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Federal Deposit
Insurance Corporation

Each depositor insured to at least $250,000 per insured bank

FDIC Quarterly Banking Profile


Notes to Users

  • Deposit Insurance Fund Increases by $2.9 Billion
  • Insured Deposits Grow by 0.7 Percent
  • DIF Reserve Ratio Rises 4 Basis Points to 1.28 Percent
  • The Deposit Insurance Fund (DIF) balance increased by $2.9 billion, to $90.5 billion, during the third quarter. Assessment income of $2.6 billion, which includes temporary assessment surcharges on large banks, and a negative provision for insurance losses of $512 million were the largest sources of the increase. Interest earned and other revenue added $275 million, while operating expenses and unrealized losses on available-for-sale securities reduced the fund by $437 million. No banks failed during the quarter. During the first nine months of 2017 six institutions failed, with combined assets of $4.9 billion.

    The deposit insurance assessment base—average consolidated total assets minus average tangible equity—increased by 0.8 percent in the third quarter and by 3.0 percent over 12 months.12 Total estimated insured deposits increased by 0.7 percent in the third quarter of 2017 and by 4.0 percent year-over-year. The DIF's reserve ratio (the fund balance as a percent of estimated insured deposits) rose to 1.28 percent on September 30, 2017, from 1.24 percent at June 30, 2017, and 1.18 percent four quarters ago. The September 30, 2017, reserve ratio is the highest for the DIF since June 30, 2005, when the reserve ratio was also 1.28 percent.3

    By law, the reserve ratio must reach a minimum of 1.35 percent by September 30, 2020. The law also requires that, in setting assessments, the FDIC offset the effect of the increase in the reserve ratio from 1.15 to 1.35 percent on banks with less than $10 billion in assets. To satisfy these requirements, large banks are subject to a temporary surcharge of 4.5 basis points of their assessment base, after making certain adjustments.45 Surcharges began in the third quarter of 2016 and will continue through the quarter in which the reserve ratio first meets or exceeds 1.35 percent. If, however, the reserve ratio has not reached 1.35 percent by the end of 2018, large banks will pay a shortfall assessment in early 2019 to close the gap.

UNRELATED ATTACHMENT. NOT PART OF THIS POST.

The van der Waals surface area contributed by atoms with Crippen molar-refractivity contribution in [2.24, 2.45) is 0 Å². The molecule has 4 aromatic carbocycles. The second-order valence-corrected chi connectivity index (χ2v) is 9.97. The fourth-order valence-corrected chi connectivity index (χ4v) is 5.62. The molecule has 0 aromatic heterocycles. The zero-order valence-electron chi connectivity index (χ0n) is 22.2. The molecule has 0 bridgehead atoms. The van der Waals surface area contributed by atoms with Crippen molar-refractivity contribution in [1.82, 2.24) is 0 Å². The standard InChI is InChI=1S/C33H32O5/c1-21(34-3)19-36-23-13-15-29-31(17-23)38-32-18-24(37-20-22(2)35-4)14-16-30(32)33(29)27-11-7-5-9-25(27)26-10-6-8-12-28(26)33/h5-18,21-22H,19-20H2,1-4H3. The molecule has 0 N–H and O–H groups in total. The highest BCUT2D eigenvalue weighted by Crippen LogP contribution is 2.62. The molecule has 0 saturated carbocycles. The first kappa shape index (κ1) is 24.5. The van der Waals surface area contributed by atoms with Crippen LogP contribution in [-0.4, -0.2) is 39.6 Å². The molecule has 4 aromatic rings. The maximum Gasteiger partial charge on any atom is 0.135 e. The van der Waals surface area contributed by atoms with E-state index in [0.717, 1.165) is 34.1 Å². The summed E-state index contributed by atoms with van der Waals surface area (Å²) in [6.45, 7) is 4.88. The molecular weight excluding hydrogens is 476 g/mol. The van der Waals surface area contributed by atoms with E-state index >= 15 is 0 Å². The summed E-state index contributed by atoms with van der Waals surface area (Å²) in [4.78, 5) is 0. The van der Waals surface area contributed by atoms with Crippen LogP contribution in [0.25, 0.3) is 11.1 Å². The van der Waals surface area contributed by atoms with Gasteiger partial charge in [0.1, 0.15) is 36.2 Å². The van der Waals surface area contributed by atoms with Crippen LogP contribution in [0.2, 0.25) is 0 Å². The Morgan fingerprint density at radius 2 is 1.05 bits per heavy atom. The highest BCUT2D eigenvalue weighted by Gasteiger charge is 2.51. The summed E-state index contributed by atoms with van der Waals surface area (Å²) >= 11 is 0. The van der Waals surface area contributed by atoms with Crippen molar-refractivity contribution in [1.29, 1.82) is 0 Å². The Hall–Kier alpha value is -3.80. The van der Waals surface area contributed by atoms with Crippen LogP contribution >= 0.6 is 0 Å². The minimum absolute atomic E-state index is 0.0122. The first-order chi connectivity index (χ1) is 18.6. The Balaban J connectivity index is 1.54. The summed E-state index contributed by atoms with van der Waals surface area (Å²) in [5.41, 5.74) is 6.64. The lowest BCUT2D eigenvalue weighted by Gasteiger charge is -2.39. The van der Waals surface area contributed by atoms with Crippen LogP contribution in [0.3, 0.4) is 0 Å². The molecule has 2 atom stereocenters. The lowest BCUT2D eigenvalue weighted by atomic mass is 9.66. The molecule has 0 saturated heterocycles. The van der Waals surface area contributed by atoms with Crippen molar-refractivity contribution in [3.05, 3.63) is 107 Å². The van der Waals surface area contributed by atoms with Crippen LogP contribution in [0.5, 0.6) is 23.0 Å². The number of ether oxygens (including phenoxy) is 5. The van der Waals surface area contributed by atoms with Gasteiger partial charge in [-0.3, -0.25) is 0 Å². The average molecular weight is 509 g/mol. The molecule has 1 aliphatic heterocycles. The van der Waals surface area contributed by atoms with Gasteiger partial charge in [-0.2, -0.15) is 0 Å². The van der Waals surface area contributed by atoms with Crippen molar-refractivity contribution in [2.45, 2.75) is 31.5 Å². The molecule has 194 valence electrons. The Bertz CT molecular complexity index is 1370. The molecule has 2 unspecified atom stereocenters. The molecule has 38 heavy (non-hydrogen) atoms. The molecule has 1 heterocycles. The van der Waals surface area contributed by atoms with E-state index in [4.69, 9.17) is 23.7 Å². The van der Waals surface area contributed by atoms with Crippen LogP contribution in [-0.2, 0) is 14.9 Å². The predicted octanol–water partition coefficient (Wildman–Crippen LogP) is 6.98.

Small banks will receive credits to offset the portion of their assessments that help to raise the reserve ratio from 1.15 percent to 1.35 percent. When the reserve ratio is at least 1.38 percent, the FDIC will automatically apply a small bank's credits to reduce its regular assessment up to the entire amount of the assessment.

    TABLE I-C. Insurance Fund Balances and Selected Indicators

    DIF Reserve Ratios

    Deposit Insurance Fund Balance and Insured Deposits

    TABLE II-C. Problem Institutions and Failed Institutions

    TABLE III-C. Estimated FDIC-Insured Deposits by Type of Institution

    TABLE IV-C. Distribution of Institutions and Assessment Base by Assessment Rate Range

    Number of FDIC-Insured 'Problem' Institutions

    Assets of FDIC-Insured 'Problem' Institutions


    1 There are additional adjustments to the assessment base for banker's banks and custodial banks.

    2 Figures for estimated insured deposits and the assessment base include insured branches of foreign banks, in addition to insured commercial banks and savings institutions.

    3 The reserve ratio for June 30, 2005, represents the combined balances of the Bank Insurance Fund and Savings Association Insurance Fund as a percent of estimated insured deposits.

    4 Large banks are generally those with assets of $10 billion or more.

    5 The assessment base for the surcharge is a large bank's regular assessment base reduced by $10 billion (and subject to additional adjustment for affiliated banks).

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